Nightlife Jakarta is a strange juxtaposition of being the capital of the world’s largest Islamic country, but at the same time its nightlife is also one of the most vibrant in the Asia Pacific region. From hanging out with the “chi chi” in an upscale lounge, to exploring the seediest discos, or just grabbing a beer at the local sports bar, Jakarta offers a wide selection of over 200 bars, clubs, pubs and lounges scattered across the entire city to cater to every whim and preference. Bars in the Central Business District To hang out with Jakarta's young, rich and beautiful, try the Red Square in the Plaza Senayan Arcadia annex, reported to be Jakarta’s first vodka bar and restaurant and which is very popular with expats in the city. X2 Club nearby is also a place to see and be seen, although some say that it has lost some of its luster recently, but still the music and cocktails are excellent. The Hard Rock Café in Plaza Indonesia is an old favorite for burgers and fries, with a live music band on most weekends. Cazbar in Mega Kuningan, just behind the Ritz Carlton Hotel, also offers a local sports bar like atmosphere that is a nice, relatively quiet spot to hang out over a beer and on slow weekday evenings. Jaya Pub in the Jaya Building, probably the oldest pub in town, models itself after the old pubs in Amsterdam and is a great way to blend a little Batavian culture with a good beer. If you are looking for a place for a good, quiet glass of wine, check out the Cork and Screw, a bistro and wine bar in Kuningan and another location in Plaza Indonesia. Known for its good food and even better wine selection, Cork and Screw is arguably one of the most affordable wine bars in the city today. Bars and Clubs in Kemang The fashionable Kemang area in South Jakarta is popular with expats and locals alike. It has numerous places to explore for haute cuisine, excellent cocktails and to dance the night away. Casa, a small bar and restaurant in Kemang, is a haunt for creative types, and trendy in its own restrained way. Nu China is a club and bar that is currently popular with college types. Clubs and Bars in Blok M A nightlife district popular among single expats is Blok M in South Jakarta, or more specifically Jalan Palatehan 1, a single lane just north of the bus terminal which is packed full of pubs, bars and clubs geared almost squarely towards the single Western male expat. Clubs and Bars in North Jakarta Segarra is an outdoor lounge by the sea in the Ancol resort area of North Jakarta that is a world away from the grim of the city. With an amazingly unique beach bar atmosphere that you wouldn’t find anywhere else in Jakarta, you can relax while chilling on a sofa in the sea breeze or on one of the lounge chairs that dot the deck along the shore. Be sure to avoid the Kota area in North Jakarta, considered to be the seediest part of town after midnight. If you must explore just for the sake of trying it once, we suggest you restrict yourself to the regular discos in Kota, such as Stadium and Crown, but, even so, these clubs have special areas designated for prostitutes. Some Tips To address some practicalities, night life in Jakarta does tend towards the pricey end, for local living standards at least. In general, dress codes are strictly enforced in most bars and clubs in the city: dress sharply, or at the very least smart casual and definitely no shorts or slippers. During Ramadan, the holy Muslim fasting month, all nightlife ends at midnight and some operations close for the entire month. When going out clubbing in Jakarta, be aware that a fairly high number of working girls, known in local parlance as “ayam”, congregate in certain bars, so much so that many "non-ayam" female clientele often get mistaken for being on the take. So be careful when going out as a female in the city; it's always go in groups.

Culture and history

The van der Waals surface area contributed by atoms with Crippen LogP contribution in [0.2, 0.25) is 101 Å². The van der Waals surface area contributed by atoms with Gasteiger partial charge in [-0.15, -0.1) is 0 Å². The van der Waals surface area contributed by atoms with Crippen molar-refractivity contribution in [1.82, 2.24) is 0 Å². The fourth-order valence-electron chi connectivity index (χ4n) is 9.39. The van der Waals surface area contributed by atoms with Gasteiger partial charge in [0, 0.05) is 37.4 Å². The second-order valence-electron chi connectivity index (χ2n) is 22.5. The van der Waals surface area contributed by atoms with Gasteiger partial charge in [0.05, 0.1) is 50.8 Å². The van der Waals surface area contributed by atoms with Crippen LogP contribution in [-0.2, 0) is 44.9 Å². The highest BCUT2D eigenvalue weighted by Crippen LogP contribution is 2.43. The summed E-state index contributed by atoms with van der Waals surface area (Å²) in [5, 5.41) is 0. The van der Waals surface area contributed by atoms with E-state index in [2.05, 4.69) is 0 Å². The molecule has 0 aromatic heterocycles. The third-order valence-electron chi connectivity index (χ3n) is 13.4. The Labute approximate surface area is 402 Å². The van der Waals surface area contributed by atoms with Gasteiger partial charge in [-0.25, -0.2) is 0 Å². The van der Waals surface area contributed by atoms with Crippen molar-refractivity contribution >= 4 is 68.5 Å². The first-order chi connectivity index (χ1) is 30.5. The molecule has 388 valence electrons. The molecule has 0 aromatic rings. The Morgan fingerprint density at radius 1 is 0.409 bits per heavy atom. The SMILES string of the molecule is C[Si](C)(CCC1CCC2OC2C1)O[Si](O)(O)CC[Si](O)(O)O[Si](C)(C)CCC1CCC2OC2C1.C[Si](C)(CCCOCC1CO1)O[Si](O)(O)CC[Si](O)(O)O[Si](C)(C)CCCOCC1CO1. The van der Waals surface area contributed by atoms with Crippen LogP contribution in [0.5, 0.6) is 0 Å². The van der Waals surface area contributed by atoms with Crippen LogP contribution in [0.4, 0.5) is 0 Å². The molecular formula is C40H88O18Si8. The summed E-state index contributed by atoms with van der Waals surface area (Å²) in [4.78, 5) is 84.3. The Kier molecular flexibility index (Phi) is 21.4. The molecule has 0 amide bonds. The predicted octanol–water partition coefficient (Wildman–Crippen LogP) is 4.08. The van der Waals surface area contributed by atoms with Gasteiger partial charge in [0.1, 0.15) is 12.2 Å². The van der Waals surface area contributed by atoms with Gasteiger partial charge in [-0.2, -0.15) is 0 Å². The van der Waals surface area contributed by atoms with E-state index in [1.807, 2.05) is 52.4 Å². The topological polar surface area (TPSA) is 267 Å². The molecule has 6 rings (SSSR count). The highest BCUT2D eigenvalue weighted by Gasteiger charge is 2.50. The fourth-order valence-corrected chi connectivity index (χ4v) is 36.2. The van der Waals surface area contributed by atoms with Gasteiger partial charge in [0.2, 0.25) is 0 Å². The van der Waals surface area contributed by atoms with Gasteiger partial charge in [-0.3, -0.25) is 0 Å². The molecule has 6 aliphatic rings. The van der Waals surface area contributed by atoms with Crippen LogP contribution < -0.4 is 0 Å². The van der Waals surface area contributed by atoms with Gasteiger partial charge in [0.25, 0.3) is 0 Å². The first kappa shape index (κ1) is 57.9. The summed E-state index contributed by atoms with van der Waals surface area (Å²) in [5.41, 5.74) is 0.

Culture & history The "Betawi" (Orang Betawi, or "people of Batavia") are the descendants of the people living in and around Batavia and recognized as an ethnic group from around the 18th–19th century. The Betawi people are mostly descended from various Southeast-Asian ethnic groups brought or attracted to Batavia to meet labor needs, and include people from different parts of Indonesia.[52] The language and Betawi culture are distinct from those of the Sundanese or Javanese, forming itself as a language island in the surrounding area. The language is mostly based on the East Malay dialect and enriched by loan words from Dutch, Portuguese, Sundanese, Javanese, Minangkabau, Chinese, and Arabic. Nowadays, the Jakarta dialect (Bahasa Jakarta), used as a street language by people in Jakarta, is loosely based on the Betawi language. Betawi arts have a low profile in Jakarta, and most Betawi have moved to the suburbs of Jakarta, displaced by new migrants. It is easier to find Java or Minang based wedding ceremonies rather than Betawi weddings in Jakarta. It is easier to find Javanese Gamelan instead of Gambang Kromong (a mixture between Betawi and Chinese music) or Tanjidor (a mixture between Betawi and Portuguese music) or Marawis (a mixture between Betawi and Yaman music). However, some festivals such as the Jalan Jaksa Festival or Kemang Festival include efforts to preserve Betawi arts by inviting artists to give performances.[53] There has been a significant Chinese community in Jakarta for many centuries. The Chinese in Jakarta traditionally reside around old urban areas, such as Pinangsia, Pluit and Glodok (Jakarta Chinatown) areas. They also can be found in old chinatowns of Senen and Jatinegara. Officially, they make up 5.5% of the Jakartan population, although this number may be under-reported.[54] Chinese culture also had influenced Betawi culture, such as the popularity of Chinese cakes and sweets, firecrackers, to Betawi wedding attire that demonstrates Chinese and Arab influences. Jakarta has several performing art centres, such as the classical concert hall Aula Simfonia Jakarta in Kemayoran, Taman Ismail Marzuki (TIM) art centre in Cikini, Gedung Kesenian Jakarta near Pasar Baru, Balai Sarbini in Plaza Semanggi area, Bentara Budaya Jakarta in Palmerah area, Pasar Seni (Art Market) in Ancol, and traditional Indonesian art performances at the pavilions of some provinces in Taman Mini Indonesia Indah. Traditional music is often found at high-class hotels, including Wayang and Gamelan performances. Javanese Wayang Orang performances can be found at Wayang Orang Bharata theater near Senen bus terminal. As the nation's largest city and capital, Jakarta has lured much national and regional talent who hope to find a greater audience and more opportunities for success. Jakarta hosts several prestigious art and culture festivals, and exhibitions, such as the annual Jakarta International Film Festival (JiFFest), Jakarta International Java Jazz Festival, Jakarta Fashion Week, Jakarta Fashion & Food Festival (JFFF), Jakarta Fair, Indonesia Creative Products and Jakarta Arts and Crafts exhibition. Flona Jakarta is a flora-and-fauna exhibition, held annually in August at Lapangan Banteng Park, featuring flowers, plant nurseries, and pets. The Jakarta Fair is held annually from mid-June to mid-July to celebrate the anniversary of the city and is largely centred around a trade fair. However this month-long fair also features entertainment, including arts and music performances by local bands and musicians. Several foreign art and culture centres are also established in Jakarta, and mainly serve to promote culture and language through learning centres, libraries, and art galleries. Among these foreign art and cultural centres are China Confucius Institute, Netherlands Erasmus Huis, UK British Council, France Centre Culturel Français, Germany Goethe-Institut, Japan Foundation, and the Jawaharlal Nehru Indian Cultural Centre.